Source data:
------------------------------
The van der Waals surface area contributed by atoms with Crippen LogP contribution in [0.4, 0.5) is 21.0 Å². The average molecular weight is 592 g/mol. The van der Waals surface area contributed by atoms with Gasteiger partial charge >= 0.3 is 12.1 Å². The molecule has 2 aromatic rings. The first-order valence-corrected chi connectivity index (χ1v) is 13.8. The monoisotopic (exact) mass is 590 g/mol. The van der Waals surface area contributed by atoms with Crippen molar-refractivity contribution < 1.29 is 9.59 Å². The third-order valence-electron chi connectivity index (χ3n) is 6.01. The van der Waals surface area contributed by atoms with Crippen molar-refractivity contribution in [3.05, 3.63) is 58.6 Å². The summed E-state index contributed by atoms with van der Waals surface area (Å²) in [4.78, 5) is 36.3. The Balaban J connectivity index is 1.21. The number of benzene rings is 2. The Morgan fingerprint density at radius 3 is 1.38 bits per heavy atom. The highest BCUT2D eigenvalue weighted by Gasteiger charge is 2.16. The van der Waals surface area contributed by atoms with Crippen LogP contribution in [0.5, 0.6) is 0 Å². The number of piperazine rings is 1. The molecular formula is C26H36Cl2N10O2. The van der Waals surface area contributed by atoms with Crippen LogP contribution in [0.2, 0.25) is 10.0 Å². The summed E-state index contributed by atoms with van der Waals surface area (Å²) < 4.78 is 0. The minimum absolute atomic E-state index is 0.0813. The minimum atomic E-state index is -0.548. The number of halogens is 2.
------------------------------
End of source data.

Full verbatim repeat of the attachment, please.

The van der Waals surface area contributed by atoms with Crippen LogP contribution in [0.4, 0.5) is 21.0 Å². The average molecular weight is 592 g/mol. The van der Waals surface area contributed by atoms with Gasteiger partial charge >= 0.3 is 12.1 Å². The molecule has 2 aromatic rings. The first-order valence-corrected chi connectivity index (χ1v) is 13.8. The monoisotopic (exact) mass is 590 g/mol. The van der Waals surface area contributed by atoms with Crippen molar-refractivity contribution < 1.29 is 9.59 Å². The third-order valence-electron chi connectivity index (χ3n) is 6.01. The van der Waals surface area contributed by atoms with Crippen molar-refractivity contribution in [3.05, 3.63) is 58.6 Å². The summed E-state index contributed by atoms with van der Waals surface area (Å²) in [4.78, 5) is 36.3. The Balaban J connectivity index is 1.21. The number of benzene rings is 2. The Morgan fingerprint density at radius 3 is 1.38 bits per heavy atom. The highest BCUT2D eigenvalue weighted by Gasteiger charge is 2.16. The van der Waals surface area contributed by atoms with Crippen LogP contribution in [0.5, 0.6) is 0 Å². The number of piperazine rings is 1. The molecular formula is C26H36Cl2N10O2. The van der Waals surface area contributed by atoms with Crippen LogP contribution in [0.2, 0.25) is 10.0 Å². The summed E-state index contributed by atoms with van der Waals surface area (Å²) < 4.78 is 0. The minimum absolute atomic E-state index is 0.0813. The minimum atomic E-state index is -0.548. The number of halogens is 2.